In July 2022, NOAA as part of the interagency National Integrated Heat Health Information System, launched Heat.gov, a new website to provide the public, decision-makers and the news media with clear, timely and science-based information to understand and reduce the health risks of extreme heat. On its homepage, Heat.gov gives real time updates on what percentage of the country is under extreme heat advisories, watches and warnings. Among a wealth of resources, Heat.gov  includes heat forecasts from NOAA’s National Weather Service, the monthly Climate and Health Outlook developed by the Department of Health and Human Services, the CDC’s Heat and Health Tracker, information on the NOAA-supported Urban Heat Island Mapping Campaign.  

Heat monitoring and forecasting

NOAA issues outlooks for excessive heat 8-14 days, as well as 3-7 days in advance and provides hourly forecasts, advisories, watches and warnings when dangerous heat becomes likely or imminent.

Check Weather.gov to see if your area is at risk of an excessive heat event that would trigger one of the following National Weather Service heat alerts:

• An excessive heat warning is issued within 12 to 24 hours before the onset of extremely dangerous heat conditions.

• An excessive heat watch is issued when conditions are favorable for excessive heat in the next 24 to 72 hours.

• A heat advisory is issued within 12 hours of the onset of dangerous heat conditions.

NOAA also keeps track of the proportion of the U.S. population currently under heat advisories, watches and warnings. NOAA provides real-time heat index outlooks for excessive heat, and NOAA’s local weather forecast offices work closely with emergency managers in local communities when extreme heat is in the forecast. NOAA’s satellites can detect the land surface temperatures during extreme heat. Data collected from NOAA’s fleet of Earth-observing satellites are the backbone of the forecast models that predict extreme heat waves across the U.S. Stay safe during an extreme heat event with these helpful tips, and use this tool to calculate the heat index when extreme heat is in the forecast.”


Resources provided per NOAA

For more information – please contact:
FAMU Emergency Management

Per Cyber Infrastructure Security Agency (CISA):

“Cyberspace is particularly difficult to secure due to a number of factors: the ability of malicious actors to operate from anywhere in the world, the linkages between cyberspace and physical systems, and the difficulty of reducing vulnerabilities and consequences in complex cyber networks. Implementing safe cybersecurity best practices is important for individuals as well as organizations of all sizes. Using strong passwords, updating your software, thinking before you click on suspicious links, and turning on multi-factor authentication are the basics of what we call “cyber hygiene” and will drastically improve your online safety. These cybersecurity basics apply to both individuals and organizations. For both government and private entities, developing and implementing tailored cybersecurity plans and processes is key to protecting and maintaining business operations. As information technology becomes increasingly integrated with all aspects of our society, there is increased risk for wide scale or high-consequence events that could cause harm or disrupt services upon which our economy and the daily lives of millions of Americans depend.”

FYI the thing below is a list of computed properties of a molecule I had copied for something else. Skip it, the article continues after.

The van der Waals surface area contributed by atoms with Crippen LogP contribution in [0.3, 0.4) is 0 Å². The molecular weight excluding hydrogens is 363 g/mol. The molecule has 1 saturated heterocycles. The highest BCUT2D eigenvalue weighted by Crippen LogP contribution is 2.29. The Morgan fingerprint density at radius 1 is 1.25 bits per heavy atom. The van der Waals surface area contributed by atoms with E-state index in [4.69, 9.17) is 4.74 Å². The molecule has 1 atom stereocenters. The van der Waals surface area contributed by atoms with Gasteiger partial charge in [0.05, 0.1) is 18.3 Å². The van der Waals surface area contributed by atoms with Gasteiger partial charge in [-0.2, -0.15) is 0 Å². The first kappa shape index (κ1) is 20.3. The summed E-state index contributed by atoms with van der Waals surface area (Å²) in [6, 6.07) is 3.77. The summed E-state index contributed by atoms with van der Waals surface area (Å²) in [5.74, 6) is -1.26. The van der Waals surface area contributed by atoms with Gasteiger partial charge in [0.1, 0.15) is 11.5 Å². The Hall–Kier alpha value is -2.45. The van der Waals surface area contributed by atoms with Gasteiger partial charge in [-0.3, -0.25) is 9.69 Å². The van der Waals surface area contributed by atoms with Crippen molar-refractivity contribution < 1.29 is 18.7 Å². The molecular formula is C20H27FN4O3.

“The risk of cyberattacks from malicious cyber actors is ever present in today’s digital world. Every organization in the U.S. – including K-12 schools – is at risk from cyber threats that can disrupt essential services and potentially impact safety. To combat these threats, CISA offers resources, services, and tools to educate personnel and students on smart online practices and help schools reduce their exposure to cyber risks. These efforts include a dedicated campaign around the importance of multi-factor authentication, which is a combination of two or more security measures to verify identity, and resources to tackle ransomware. School communities can also access CISA’s free cybersecurity services and tools, and check out the Cyber Safety Series for actionable tips on some of the most common online safety issues.”


Resources for cybersecurity

For more information – please contact:
Forward suspicious emails to phishbowl@famu.edu


More Resources



Emergency Management Training with Residential Hall Directors

Emergency Management Training with Residential Hall Directors

  • July 2023 - Excited to have had the opportunity to educate our dedicated residential hall directors on emergency management! As we gear up for the upcoming fall semester and the peak of hurricane preparedness, it's crucial to be well-prepared. Together, we are committed to ensuring a safe and secure environment for our future leaders.

FAMU collaborated with FEMA, FSU, and Missouri's Urban Search & Rescue Taskforce 1

  • June 2023 - FAMU collaborated with FEMA, FSU, and Missouri's Urban Search & Rescue Taskforce 1 to conduct inaugural UAS flights over Florida Agricultural and Mechanical University, capturing crucial imagery for pre- and post-disaster impact assessments. 

  • Hurricane Exercise 2023 Pictures



Contact Us

Department of Emergency Management
School of Journalism & Graphic Communication
510 Orr Drive
Tallahassee, FL 32307
(850) 599-3000